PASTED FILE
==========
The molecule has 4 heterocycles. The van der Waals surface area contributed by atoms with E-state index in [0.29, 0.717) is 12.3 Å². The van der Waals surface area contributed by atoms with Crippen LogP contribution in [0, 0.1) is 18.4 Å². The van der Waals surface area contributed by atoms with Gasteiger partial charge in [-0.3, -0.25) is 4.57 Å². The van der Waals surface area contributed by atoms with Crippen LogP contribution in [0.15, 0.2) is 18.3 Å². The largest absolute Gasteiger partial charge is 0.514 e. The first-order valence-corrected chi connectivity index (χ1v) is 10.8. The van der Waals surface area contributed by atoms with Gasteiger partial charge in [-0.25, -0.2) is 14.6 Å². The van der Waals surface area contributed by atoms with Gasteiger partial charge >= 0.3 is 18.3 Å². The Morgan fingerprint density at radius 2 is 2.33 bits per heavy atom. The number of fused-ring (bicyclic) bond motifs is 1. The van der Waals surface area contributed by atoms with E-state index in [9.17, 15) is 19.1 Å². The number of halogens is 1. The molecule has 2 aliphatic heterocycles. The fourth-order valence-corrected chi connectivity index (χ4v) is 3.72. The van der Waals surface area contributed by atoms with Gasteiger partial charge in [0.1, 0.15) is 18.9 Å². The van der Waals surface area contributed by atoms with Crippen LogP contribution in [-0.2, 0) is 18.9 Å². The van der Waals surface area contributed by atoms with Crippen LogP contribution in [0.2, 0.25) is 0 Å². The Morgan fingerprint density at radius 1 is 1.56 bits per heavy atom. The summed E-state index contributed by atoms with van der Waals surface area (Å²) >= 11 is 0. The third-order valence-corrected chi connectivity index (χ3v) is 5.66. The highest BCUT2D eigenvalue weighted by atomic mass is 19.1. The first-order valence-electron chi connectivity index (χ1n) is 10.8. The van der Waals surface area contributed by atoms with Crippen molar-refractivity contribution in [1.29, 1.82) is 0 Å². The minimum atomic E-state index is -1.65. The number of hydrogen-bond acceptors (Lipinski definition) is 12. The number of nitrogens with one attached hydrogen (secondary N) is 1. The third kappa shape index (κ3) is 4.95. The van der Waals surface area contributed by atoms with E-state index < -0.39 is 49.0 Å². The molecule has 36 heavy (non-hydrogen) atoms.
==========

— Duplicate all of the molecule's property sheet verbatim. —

The molecule has 4 heterocycles. The van der Waals surface area contributed by atoms with E-state index in [0.29, 0.717) is 12.3 Å². The van der Waals surface area contributed by atoms with Crippen LogP contribution in [0, 0.1) is 18.4 Å². The van der Waals surface area contributed by atoms with Gasteiger partial charge in [-0.3, -0.25) is 4.57 Å². The van der Waals surface area contributed by atoms with Crippen LogP contribution in [0.15, 0.2) is 18.3 Å². The largest absolute Gasteiger partial charge is 0.514 e. The first-order valence-corrected chi connectivity index (χ1v) is 10.8. The van der Waals surface area contributed by atoms with Gasteiger partial charge in [-0.25, -0.2) is 14.6 Å². The van der Waals surface area contributed by atoms with Gasteiger partial charge >= 0.3 is 18.3 Å². The Morgan fingerprint density at radius 2 is 2.33 bits per heavy atom. The number of fused-ring (bicyclic) bond motifs is 1. The van der Waals surface area contributed by atoms with E-state index in [9.17, 15) is 19.1 Å². The number of halogens is 1. The molecule has 2 aliphatic heterocycles. The fourth-order valence-corrected chi connectivity index (χ4v) is 3.72. The van der Waals surface area contributed by atoms with Gasteiger partial charge in [0.1, 0.15) is 18.9 Å². The van der Waals surface area contributed by atoms with Crippen LogP contribution in [-0.2, 0) is 18.9 Å². The van der Waals surface area contributed by atoms with Crippen LogP contribution in [0.2, 0.25) is 0 Å². The Morgan fingerprint density at radius 1 is 1.56 bits per heavy atom. The summed E-state index contributed by atoms with van der Waals surface area (Å²) >= 11 is 0. The third-order valence-corrected chi connectivity index (χ3v) is 5.66. The highest BCUT2D eigenvalue weighted by atomic mass is 19.1. The first-order valence-electron chi connectivity index (χ1n) is 10.8. The van der Waals surface area contributed by atoms with Crippen molar-refractivity contribution in [1.29, 1.82) is 0 Å². The minimum atomic E-state index is -1.65. The number of hydrogen-bond acceptors (Lipinski definition) is 12. The number of nitrogens with one attached hydrogen (secondary N) is 1. The third kappa shape index (κ3) is 4.95. The van der Waals surface area contributed by atoms with E-state index < -0.39 is 49.0 Å². The molecule has 36 heavy (non-hydrogen) atoms.